Orlando thought they were ready — they were a confident team coming off two playoff sweeps, their offense was clicking.
Then reality hit hard — Boston’s defense was overwhelming at the start of Game 1 for Orlando. Long arms and quick feet were everywhere. The Magic were coming off a long layoff, and there just is no way in practice to simulate what Boston does. The Celtics were up 7-1 in the blink of an eye. They led by 10 in the first quarter, as Orlando struggled to adjust. The lead got up to 15 and stayed in double digits for much of the second quarter.
The Magic adjusted — or Boston got sloppy, or some combination thereof, chose your own narrative — and almost came back to win. But that was an uphill climb.
The Lakers come into these finals confident group. They come in playing their best basketball this season, with Kobe Bryant on fire.
But they also come in off playing the defensively-challenged Phoenix Suns, who got some notoriety with their zone because it cut the Lakers shooting from an insane 58 percent in the first two games down to a just very good 50 percent in the next couple games. Before that, the Lakers played the undersized and outmanned Utah Jazz.
Could the Lakers be unprepared for the reality of the Celtics defense? Could the Celtics race off to an early lead and again hang on to steal Game 1 on the road.
Yes. Yes, they could.
You hear college football players say it all the time — you can see a team on film but the reality of their speed/size/strength doesn’t hit you until the ball is snapped. The Celtics defense is that way.
The Lakers know what is coming. They know there will be ball pressure on Kobe and others will have to step up, that ball movement is key. They have faced this defense before. But there is no way to replicate the Celtics speed, length and anticipation in practice. And coming off two soft defensive series, the Lakers have seen nothing like the Boston reality since a couple games in Oklahoma City (the Thunder are long and quick and pretty disciplined on defense).
Nothing is certain or easily predictable in this series. But don’t be shocked if the Celtics are up after a quarter against the Lakers. They bring a different reality to Staples Center than anyone before them.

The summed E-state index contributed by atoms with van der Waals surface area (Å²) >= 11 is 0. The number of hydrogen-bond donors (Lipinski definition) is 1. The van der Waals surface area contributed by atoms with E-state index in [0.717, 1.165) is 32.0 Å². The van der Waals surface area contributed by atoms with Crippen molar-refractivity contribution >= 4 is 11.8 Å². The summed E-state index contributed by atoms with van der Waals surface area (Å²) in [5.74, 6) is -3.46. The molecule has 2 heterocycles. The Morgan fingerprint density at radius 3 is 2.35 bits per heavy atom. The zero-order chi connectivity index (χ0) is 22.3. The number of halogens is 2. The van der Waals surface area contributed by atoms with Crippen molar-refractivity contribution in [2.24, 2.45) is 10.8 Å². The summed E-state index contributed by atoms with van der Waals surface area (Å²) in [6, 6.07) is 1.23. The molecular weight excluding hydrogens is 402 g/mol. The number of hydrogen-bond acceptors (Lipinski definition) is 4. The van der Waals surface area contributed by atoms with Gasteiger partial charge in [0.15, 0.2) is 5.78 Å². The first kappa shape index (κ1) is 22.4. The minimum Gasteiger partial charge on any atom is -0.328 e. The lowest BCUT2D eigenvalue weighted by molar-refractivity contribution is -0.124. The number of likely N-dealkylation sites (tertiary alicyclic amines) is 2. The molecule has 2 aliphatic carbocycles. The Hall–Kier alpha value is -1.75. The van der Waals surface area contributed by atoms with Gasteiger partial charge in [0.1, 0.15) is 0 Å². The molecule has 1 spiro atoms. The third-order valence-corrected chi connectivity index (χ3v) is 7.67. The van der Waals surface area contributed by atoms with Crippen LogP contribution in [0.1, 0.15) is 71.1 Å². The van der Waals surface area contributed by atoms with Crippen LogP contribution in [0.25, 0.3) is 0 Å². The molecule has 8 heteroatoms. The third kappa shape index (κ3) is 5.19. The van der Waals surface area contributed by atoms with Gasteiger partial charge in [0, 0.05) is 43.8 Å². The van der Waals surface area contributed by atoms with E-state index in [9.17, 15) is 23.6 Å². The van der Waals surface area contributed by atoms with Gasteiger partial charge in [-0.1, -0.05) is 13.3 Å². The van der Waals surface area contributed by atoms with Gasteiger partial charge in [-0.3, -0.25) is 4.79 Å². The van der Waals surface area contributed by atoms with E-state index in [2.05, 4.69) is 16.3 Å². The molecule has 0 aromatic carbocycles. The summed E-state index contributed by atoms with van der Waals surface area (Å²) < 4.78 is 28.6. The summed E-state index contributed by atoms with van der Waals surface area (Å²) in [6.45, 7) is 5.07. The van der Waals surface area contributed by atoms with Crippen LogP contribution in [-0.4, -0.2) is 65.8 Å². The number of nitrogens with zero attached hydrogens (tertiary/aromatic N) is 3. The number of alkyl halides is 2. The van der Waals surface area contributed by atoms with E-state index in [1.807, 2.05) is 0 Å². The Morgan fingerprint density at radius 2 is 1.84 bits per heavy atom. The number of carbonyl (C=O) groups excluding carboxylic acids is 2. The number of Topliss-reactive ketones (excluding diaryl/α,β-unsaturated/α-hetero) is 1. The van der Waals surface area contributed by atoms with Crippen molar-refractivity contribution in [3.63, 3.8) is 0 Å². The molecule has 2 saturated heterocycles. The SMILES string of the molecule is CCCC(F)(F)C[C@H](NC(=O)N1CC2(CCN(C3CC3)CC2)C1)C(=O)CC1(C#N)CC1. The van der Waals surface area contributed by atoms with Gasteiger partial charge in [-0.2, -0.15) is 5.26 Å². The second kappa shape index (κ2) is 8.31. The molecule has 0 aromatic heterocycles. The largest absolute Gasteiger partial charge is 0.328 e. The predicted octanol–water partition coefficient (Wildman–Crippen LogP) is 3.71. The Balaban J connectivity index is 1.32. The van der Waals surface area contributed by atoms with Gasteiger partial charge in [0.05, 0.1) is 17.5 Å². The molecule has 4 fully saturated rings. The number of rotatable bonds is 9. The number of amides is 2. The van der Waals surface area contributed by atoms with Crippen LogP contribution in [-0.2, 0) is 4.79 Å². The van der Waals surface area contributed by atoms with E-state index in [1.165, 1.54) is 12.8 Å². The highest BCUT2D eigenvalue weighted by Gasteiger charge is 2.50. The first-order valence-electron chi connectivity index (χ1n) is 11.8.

Addressing coach Frank Vogel on Monday, Pacers president Larry Bird said: “What I don’t want to do is leave Frank hanging — there’s other jobs out there he could get.”
Two days later, Vogel is still left hanging.
Adrian Wojnarowski of Yahoo Sports:
If Bird’s statement isn’t the kiss of death, I don’t know what is.
Vogel is a good coach, and based on what we can see from the outside, the Pacers should keep him. But if Bird is waiting this long to give Vogel a new contract, that’s probably a telltale sign.
I doubt this lasts past tomorrow. Bird won’t want to get grilled about Vogel’s job status then do it all over again once he makes a decision. And at face value, Bird has the decency to end this saga before Vogel misses on the Rockets job (which I think would be an excellent fit) or any other.
Stephen Curry said there’s a “pretty good” chance he plays in Game 3 Saturday.
The bad news: Warriors general manager Bob Myers says Curry isn’t qualified to make a definitive statement.
Myers on 95.7 The Game, as transcribed by Diamond Leung of The Mercury News:
“I know everybody wants to know is it going to be Saturday, is it going to be Monday? It’s in that range, but it’s hard to say. But those games (3 and 4) are so close together.
“I don’t know if he’s coming back (ahead of the two-week timetable),” Myers said. “Nobody knows. He doesn’t know. He thinks he is, but that’s good.”
The good news: Myers puts Curry on a similar timetable. With Golden State leading the Trail Blazers 2-0, it probably doesn’t matter whether Curry returns Saturday, Monday or next Wednesday for Game 5.
As long as he’s healthy enough to stave off a potential Portland comeback and produce in the conference finals, the Warriors can’t ask for more.
Eric Griffin – a 25-year-old former D-League All-Star who signed with the Heat, Mavericks and Pistons the last three preseasons and was still trying to play his way into the NBA – has been charged with attempted murder.
Sam Gardner of Fox Sports:
Griffin was arrested Friday on attempted murder charges after he and another man, 23-year-old Daquan Lundy, allegedly fired several rounds at a third individual outside an Orlando, Fla., apartment building.
The alleged victim, 24-year-old Treavor Glover, told police he was approached by two black males as he walked from his car to his apartment at approximately 1:19 a.m. on April 27.
Glover told officers that he’d never met or seen either of the men who attacked him, but informed police that his girlfriend’s brother, Gino Nicolas, was murdered in a separate shooting the week prior and claimed that rumors are circulating among Nicolas’ friends that Glover is friends with the alleged shooter in that case.
Klay Thompson capped a 9-0 game-tying fourth-quarter run with a 3-pointer, and Draymond Green had a message for the Trail Blazers:
Terry Stotts did, but that didn’t stop the bleeding. Their swagger running high, the Warriors pulled away for a 110-99 win.